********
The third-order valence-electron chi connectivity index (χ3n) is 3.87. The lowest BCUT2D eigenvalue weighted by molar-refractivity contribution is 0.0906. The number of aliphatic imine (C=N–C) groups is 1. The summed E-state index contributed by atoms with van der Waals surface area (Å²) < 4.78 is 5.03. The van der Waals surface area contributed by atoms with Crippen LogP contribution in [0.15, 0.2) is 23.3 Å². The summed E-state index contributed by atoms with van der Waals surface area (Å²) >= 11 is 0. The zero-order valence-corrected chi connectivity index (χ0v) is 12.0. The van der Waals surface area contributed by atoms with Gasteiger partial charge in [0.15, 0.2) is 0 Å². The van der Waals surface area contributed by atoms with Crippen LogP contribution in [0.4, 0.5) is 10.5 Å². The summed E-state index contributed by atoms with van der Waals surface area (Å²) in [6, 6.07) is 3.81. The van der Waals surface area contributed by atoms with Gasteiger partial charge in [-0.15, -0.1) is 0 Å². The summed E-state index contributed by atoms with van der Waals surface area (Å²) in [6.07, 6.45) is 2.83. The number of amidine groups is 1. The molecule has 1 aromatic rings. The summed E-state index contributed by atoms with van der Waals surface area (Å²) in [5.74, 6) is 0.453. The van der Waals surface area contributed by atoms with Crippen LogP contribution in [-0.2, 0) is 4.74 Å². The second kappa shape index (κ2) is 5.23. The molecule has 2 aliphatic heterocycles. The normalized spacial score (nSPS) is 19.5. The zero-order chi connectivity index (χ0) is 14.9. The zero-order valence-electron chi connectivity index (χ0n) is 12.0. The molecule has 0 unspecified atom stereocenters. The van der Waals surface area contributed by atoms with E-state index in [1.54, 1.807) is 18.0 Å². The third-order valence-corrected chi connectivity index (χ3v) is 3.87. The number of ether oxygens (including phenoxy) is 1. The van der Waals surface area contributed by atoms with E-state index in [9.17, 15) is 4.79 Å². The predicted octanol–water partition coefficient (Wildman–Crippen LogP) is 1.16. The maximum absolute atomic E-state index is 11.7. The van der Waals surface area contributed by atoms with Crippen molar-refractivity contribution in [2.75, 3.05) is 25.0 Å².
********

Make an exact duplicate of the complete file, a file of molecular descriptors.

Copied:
The third-order valence-electron chi connectivity index (χ3n) is 3.87. The lowest BCUT2D eigenvalue weighted by molar-refractivity contribution is 0.0906. The number of aliphatic imine (C=N–C) groups is 1. The summed E-state index contributed by atoms with van der Waals surface area (Å²) < 4.78 is 5.03. The van der Waals surface area contributed by atoms with Crippen LogP contribution in [0.15, 0.2) is 23.3 Å². The summed E-state index contributed by atoms with van der Waals surface area (Å²) >= 11 is 0. The zero-order valence-corrected chi connectivity index (χ0v) is 12.0. The van der Waals surface area contributed by atoms with Gasteiger partial charge in [0.15, 0.2) is 0 Å². The van der Waals surface area contributed by atoms with Crippen LogP contribution in [0.4, 0.5) is 10.5 Å². The summed E-state index contributed by atoms with van der Waals surface area (Å²) in [6, 6.07) is 3.81. The van der Waals surface area contributed by atoms with Gasteiger partial charge in [-0.15, -0.1) is 0 Å². The summed E-state index contributed by atoms with van der Waals surface area (Å²) in [6.07, 6.45) is 2.83. The number of amidine groups is 1. The molecule has 1 aromatic rings. The summed E-state index contributed by atoms with van der Waals surface area (Å²) in [5.74, 6) is 0.453. The van der Waals surface area contributed by atoms with Crippen LogP contribution in [-0.2, 0) is 4.74 Å². The second kappa shape index (κ2) is 5.23. The molecule has 2 aliphatic heterocycles. The normalized spacial score (nSPS) is 19.5. The zero-order chi connectivity index (χ0) is 14.9. The zero-order valence-electron chi connectivity index (χ0n) is 12.0. The molecule has 0 unspecified atom stereocenters. The van der Waals surface area contributed by atoms with E-state index in [1.54, 1.807) is 18.0 Å². The third-order valence-corrected chi connectivity index (χ3v) is 3.87. The number of ether oxygens (including phenoxy) is 1. The van der Waals surface area contributed by atoms with E-state index in [9.17, 15) is 4.79 Å². The predicted octanol–water partition coefficient (Wildman–Crippen LogP) is 1.16. The maximum absolute atomic E-state index is 11.7. The van der Waals surface area contributed by atoms with Crippen molar-refractivity contribution in [2.75, 3.05) is 25.0 Å².